I remembered the line, but forgot how hilariously pregnant the pause was for "mind if I zip this up?"

There's something amazing about Robocop driving around in the same shitty black matte Ford Taurus the beat cops use.

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There's something amazing about Robocop driving around in the same shitty black matte Ford Taurus the beat cops use.

 

I forgot all about that so when I saw it again I was rolling. Ronny Cox is hilarious in this and Miguel Ferrer is so sleazy.

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The commercial with the family playing the thermo-nuclear game is THE BEST.

It's tremendous how aware this movie is, of itself and its place in the world. And it doesn't ride it so hard so that it becomes complete parody or a diadactic diatribe on current affairs. It's subversive enough that you might miss it, like many did when they first watched it.

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The dialogue during the city councilman hostage scene is the best.

 

"Don't jerk me off!  When people jerk me off, I kill 'em!"

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There's something amazing about Robocop driving around in the same shitty black matte Ford Taurus the beat cops use.

 

I forgot all about that so when I saw it again I was rolling. 

 

 

I think I know why they did that: to subtly remind us that Murphy is still in there.  Remember when he insisted on driving earlier?  Robocop peels out of the garage exactly the same way Murphy did, recklessly banging his rear bumper in the exact same spot on the ramp.  

 

 

The dialogue during the city councilman hostage scene is the best.

 

"Don't jerk me off!  When people jerk me off, I kill 'em!"

 

I loved the fact that he didn't realize the police negotiator was jerking him off until the cop offers to install a Blaupunkt stereo in the councilman's imaginary SUX 6000.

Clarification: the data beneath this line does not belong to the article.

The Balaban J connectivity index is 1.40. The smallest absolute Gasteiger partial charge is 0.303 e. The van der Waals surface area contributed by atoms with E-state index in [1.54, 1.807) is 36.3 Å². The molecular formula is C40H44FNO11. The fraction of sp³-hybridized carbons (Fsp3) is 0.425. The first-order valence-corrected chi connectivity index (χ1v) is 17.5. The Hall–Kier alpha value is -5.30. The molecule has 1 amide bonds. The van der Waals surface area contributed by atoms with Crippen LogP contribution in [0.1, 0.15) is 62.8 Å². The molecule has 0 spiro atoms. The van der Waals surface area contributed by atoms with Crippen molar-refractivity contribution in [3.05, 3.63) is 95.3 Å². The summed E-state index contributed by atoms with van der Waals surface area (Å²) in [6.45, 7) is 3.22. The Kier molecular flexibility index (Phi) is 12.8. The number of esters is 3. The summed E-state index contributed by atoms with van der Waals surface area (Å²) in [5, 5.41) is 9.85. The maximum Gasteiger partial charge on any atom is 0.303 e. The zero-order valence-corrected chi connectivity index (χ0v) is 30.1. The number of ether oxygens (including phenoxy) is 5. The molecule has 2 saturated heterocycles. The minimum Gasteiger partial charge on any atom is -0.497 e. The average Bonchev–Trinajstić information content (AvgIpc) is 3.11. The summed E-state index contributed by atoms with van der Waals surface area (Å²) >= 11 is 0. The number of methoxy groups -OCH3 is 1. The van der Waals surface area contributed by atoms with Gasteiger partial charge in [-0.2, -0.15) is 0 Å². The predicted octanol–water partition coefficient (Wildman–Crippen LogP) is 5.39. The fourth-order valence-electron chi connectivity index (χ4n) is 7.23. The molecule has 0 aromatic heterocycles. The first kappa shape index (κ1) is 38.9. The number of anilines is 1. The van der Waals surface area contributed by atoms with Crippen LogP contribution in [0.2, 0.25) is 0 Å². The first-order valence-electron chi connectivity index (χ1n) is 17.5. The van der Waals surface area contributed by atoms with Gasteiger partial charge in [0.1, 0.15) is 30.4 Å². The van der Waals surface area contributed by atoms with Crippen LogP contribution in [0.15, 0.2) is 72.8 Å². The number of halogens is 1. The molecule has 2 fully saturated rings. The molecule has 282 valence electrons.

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You know, I can't be arsed to find it now, but there was a recent article on Verhoeven in which the author basically said that it's hard/frustrating to reconcile his satire with the fact that he obviously loves gratuitous sex and violence. It is a kind of bind--just try to enjoy the exploitative aspects of his film, and you run afoul of his satire, and vice-versa. 

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I just watched it again in full on satellite (needing a cheer-up) and the satire is so poignant it's ridiculous. With Boddicker always smoking and chewing gum and snorting coke, you are drawn into the storyline and might not notice these incredibly blatant references to US consumerism. The TV things are obvious but there is more subtlety that for some reason my ignorant ass never thought about.  Also, Weller and Allen have the best chemistry. From the moment she pop the gum obviously thinking "here's another swinging dick I have to deal with" to how it ends, it's awesome. It's so sad they didn't do a second Robocop with Verhoeven instead of what happened, though that still isn't too bad as a ridiculous sequel. 

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Oh man.  If we start talking about the sequels, that's guaranteed to get us to another page.